Weber State University provided iPads free of charge to students this semester as part of an experimental case study. The ongoing research, presented at WSU’s Teaching and Learning Symposium last week, is designed to discover the influence of mobile technology’s reach into the classroom.
The students in the courses that provided the iPads responded positively to using the tablets. However, many students had trouble adjusting to the technology, and others found it was not as convenient as they had hoped. The tablets have proven to be helpful in some areas with drawbacks in others.
Sian Griffiths, Jordan Hamson-Utley and Carl Porter were the three instructors chosen to incorporate the iPads. Adam Johnston, Teaching and Learning forum director, and Shelley Bellflower, director of Technologies, Training, and Planning, reviewed proposals to decide which instructors would receive iPads.
The iPads were integrated into the existing curriculum in an effort to enhance the overall goals of the course.
“I can’t let the iPad get in the way of teaching. I needed to replicate the course,” Porter said, who uses the iPads in his Developmental English course. “In the end, I need to teach students grammar and how to write — and they’re going to use the iPad. They needed to learn how to write a good college essay, and that was the goal.”
In the beginning, Porter said he expected the iPads would be a distraction.
“I anticipated that they would sit and play with them,” Porter said. “They did, at first, like with any technology. But students check out all the time anyway.”
Porter and his students use a stylus to mark up the papers and complete worksheets on the iPad. Certain apps also allow students to access Canvas, peer-edit assignments in Dropbox and easily turn in assignments to their instructor via the iPad. Students are also able to quickly access assignments and receive feedback as soon as it is available.
Griffiths uses the iPads in her Advanced Speculative Fiction Writing course and found that using an iPad has saved paper. Her students were able to share comments and share their writing, making class workshops easier.
“Usually these classes are like tree killers,” Griffiths said. “We’ve been able to save a lot of paper. They can draft on the iPad and have peers comment on it.”
Hamson-Utley used a set of 10 iPads in her Athletic Training evaluation courses and was able to utilize apps such as Clinical Orthopedic Exam, or C.O.R.E, to help students learn how to evaluate injuries. Hamson-Utley feels it is important for students to become familiar with field technology.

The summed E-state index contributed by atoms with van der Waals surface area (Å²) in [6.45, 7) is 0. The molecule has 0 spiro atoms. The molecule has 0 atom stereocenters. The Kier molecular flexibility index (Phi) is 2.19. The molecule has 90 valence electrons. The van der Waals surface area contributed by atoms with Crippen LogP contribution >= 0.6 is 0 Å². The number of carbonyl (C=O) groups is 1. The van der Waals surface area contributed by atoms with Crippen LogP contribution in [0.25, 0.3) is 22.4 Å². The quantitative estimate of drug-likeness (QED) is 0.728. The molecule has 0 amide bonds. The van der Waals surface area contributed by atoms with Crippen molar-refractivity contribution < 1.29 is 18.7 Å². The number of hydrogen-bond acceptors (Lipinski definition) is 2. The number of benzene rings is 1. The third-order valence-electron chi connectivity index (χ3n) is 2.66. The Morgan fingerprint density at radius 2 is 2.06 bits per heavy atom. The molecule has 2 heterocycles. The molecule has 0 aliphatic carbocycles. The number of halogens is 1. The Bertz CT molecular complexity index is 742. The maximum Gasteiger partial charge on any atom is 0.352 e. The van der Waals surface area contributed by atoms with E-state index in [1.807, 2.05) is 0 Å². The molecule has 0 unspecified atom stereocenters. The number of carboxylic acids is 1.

“If the student is familiar with technology, it will prove to be useful to them,” Hamson-Utley said. “They’ll be able to interact with physicians and understand the technology needed in the field.”
The iPads can also be used as an e-reader, allowing students to purchase textbooks and workbooks on the Kindle app for less money than a traditional textbook.
“You can have all of your textbooks on one super-light little thing and have all your notes on that, and have everything you need in one place, with your calendar and the Internet,” Griffiths said. “It’s easy to carry around.”
However, the textbooks created issues, as they were not always formatted for an e-reader, and often the page numbers would change based on the orientation of the iPads, making it difficult for students to literally stay on the same page.
“I found more and more students bringing laptops to class,” Griffiths said. “ They find there are more things they can do on their laptop.”
Cost is also an issue. According to Hamson-Utley, a private school with $40,000 tuition, providing iPads to students would not be an issue. However, a school like WSU would have more of a problem with costs of the units.
The long-term learning benefits of iPads in the classroom are still unknown. Griffiths said that the education value in the iPads is hard to assess, and it will take time and investigation to truly know the answer of the educational value.
Even with the drawbacks of the iPads, Porter sees a future for iPads in the classroom.
“I see potential,” he explained. “But there are things that need to be smoothed out.”